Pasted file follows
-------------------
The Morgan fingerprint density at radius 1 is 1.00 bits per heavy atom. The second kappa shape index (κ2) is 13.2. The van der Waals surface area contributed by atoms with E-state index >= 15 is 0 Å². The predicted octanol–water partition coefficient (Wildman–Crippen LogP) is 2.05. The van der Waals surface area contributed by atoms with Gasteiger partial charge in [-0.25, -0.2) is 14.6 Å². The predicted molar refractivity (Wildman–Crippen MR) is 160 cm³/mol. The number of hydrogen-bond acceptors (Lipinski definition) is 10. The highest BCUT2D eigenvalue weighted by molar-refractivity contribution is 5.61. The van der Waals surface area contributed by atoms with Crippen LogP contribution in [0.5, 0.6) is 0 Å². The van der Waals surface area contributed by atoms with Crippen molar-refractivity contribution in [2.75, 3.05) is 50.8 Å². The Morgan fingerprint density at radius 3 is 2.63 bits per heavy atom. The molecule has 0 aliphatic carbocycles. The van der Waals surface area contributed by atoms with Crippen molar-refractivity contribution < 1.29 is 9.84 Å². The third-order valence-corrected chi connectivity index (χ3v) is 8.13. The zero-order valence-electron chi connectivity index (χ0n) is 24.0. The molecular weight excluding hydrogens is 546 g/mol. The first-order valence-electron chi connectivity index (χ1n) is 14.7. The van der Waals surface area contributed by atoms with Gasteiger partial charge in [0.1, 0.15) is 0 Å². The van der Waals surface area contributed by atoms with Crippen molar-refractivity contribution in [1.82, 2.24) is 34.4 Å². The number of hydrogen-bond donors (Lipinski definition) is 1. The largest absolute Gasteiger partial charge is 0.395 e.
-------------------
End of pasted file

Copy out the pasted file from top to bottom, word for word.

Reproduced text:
The Morgan fingerprint density at radius 1 is 1.00 bits per heavy atom. The second kappa shape index (κ2) is 13.2. The van der Waals surface area contributed by atoms with E-state index >= 15 is 0 Å². The predicted octanol–water partition coefficient (Wildman–Crippen LogP) is 2.05. The van der Waals surface area contributed by atoms with Gasteiger partial charge in [-0.25, -0.2) is 14.6 Å². The predicted molar refractivity (Wildman–Crippen MR) is 160 cm³/mol. The number of hydrogen-bond acceptors (Lipinski definition) is 10. The highest BCUT2D eigenvalue weighted by molar-refractivity contribution is 5.61. The van der Waals surface area contributed by atoms with Crippen LogP contribution in [0.5, 0.6) is 0 Å². The van der Waals surface area contributed by atoms with Crippen molar-refractivity contribution in [2.75, 3.05) is 50.8 Å². The Morgan fingerprint density at radius 3 is 2.63 bits per heavy atom. The molecule has 0 aliphatic carbocycles. The van der Waals surface area contributed by atoms with Crippen molar-refractivity contribution < 1.29 is 9.84 Å². The third-order valence-corrected chi connectivity index (χ3v) is 8.13. The zero-order valence-electron chi connectivity index (χ0n) is 24.0. The molecular weight excluding hydrogens is 546 g/mol. The first-order valence-electron chi connectivity index (χ1n) is 14.7. The van der Waals surface area contributed by atoms with Gasteiger partial charge in [0.1, 0.15) is 0 Å². The van der Waals surface area contributed by atoms with Crippen molar-refractivity contribution in [1.82, 2.24) is 34.4 Å². The number of hydrogen-bond donors (Lipinski definition) is 1. The largest absolute Gasteiger partial charge is 0.395 e.